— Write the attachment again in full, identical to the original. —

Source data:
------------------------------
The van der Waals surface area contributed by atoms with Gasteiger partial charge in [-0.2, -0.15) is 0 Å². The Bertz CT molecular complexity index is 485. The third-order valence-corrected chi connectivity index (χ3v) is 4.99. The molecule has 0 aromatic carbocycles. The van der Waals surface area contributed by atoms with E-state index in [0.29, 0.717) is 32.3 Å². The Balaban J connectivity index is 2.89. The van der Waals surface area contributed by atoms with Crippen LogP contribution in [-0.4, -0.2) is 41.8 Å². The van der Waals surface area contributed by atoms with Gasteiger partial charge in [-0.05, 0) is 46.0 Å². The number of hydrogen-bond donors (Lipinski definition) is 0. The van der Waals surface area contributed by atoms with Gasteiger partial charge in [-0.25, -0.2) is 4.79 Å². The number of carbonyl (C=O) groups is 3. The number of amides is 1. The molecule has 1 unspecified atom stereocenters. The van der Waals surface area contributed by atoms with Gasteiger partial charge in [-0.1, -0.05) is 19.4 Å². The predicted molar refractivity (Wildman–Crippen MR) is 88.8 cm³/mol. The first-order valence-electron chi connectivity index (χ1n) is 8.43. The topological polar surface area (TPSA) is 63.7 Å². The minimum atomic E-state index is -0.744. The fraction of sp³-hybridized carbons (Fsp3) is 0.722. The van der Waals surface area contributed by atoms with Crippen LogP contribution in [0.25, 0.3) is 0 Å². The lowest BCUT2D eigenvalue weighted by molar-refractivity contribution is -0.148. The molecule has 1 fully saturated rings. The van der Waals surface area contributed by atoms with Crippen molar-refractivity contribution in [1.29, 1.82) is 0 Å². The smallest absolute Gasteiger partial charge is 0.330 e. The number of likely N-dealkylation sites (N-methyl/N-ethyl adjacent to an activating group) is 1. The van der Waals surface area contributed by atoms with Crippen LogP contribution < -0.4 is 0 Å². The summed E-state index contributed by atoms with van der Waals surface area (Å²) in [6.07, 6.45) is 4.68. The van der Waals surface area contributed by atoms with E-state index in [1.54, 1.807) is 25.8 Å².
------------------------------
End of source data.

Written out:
The van der Waals surface area contributed by atoms with Gasteiger partial charge in [-0.2, -0.15) is 0 Å². The Bertz CT molecular complexity index is 485. The third-order valence-corrected chi connectivity index (χ3v) is 4.99. The molecule has 0 aromatic carbocycles. The van der Waals surface area contributed by atoms with E-state index in [0.29, 0.717) is 32.3 Å². The Balaban J connectivity index is 2.89. The van der Waals surface area contributed by atoms with Crippen LogP contribution in [-0.4, -0.2) is 41.8 Å². The van der Waals surface area contributed by atoms with Gasteiger partial charge in [-0.05, 0) is 46.0 Å². The number of hydrogen-bond donors (Lipinski definition) is 0. The van der Waals surface area contributed by atoms with Gasteiger partial charge in [-0.25, -0.2) is 4.79 Å². The number of carbonyl (C=O) groups is 3. The number of amides is 1. The molecule has 1 unspecified atom stereocenters. The van der Waals surface area contributed by atoms with Gasteiger partial charge in [-0.1, -0.05) is 19.4 Å². The predicted molar refractivity (Wildman–Crippen MR) is 88.8 cm³/mol. The first-order valence-electron chi connectivity index (χ1n) is 8.43. The topological polar surface area (TPSA) is 63.7 Å². The minimum atomic E-state index is -0.744. The fraction of sp³-hybridized carbons (Fsp3) is 0.722. The van der Waals surface area contributed by atoms with Crippen LogP contribution in [0.25, 0.3) is 0 Å². The lowest BCUT2D eigenvalue weighted by molar-refractivity contribution is -0.148. The molecule has 1 fully saturated rings. The van der Waals surface area contributed by atoms with Crippen molar-refractivity contribution in [1.29, 1.82) is 0 Å². The smallest absolute Gasteiger partial charge is 0.330 e. The number of likely N-dealkylation sites (N-methyl/N-ethyl adjacent to an activating group) is 1. The van der Waals surface area contributed by atoms with Crippen LogP contribution < -0.4 is 0 Å². The summed E-state index contributed by atoms with van der Waals surface area (Å²) in [6.07, 6.45) is 4.68. The van der Waals surface area contributed by atoms with E-state index in [1.54, 1.807) is 25.8 Å².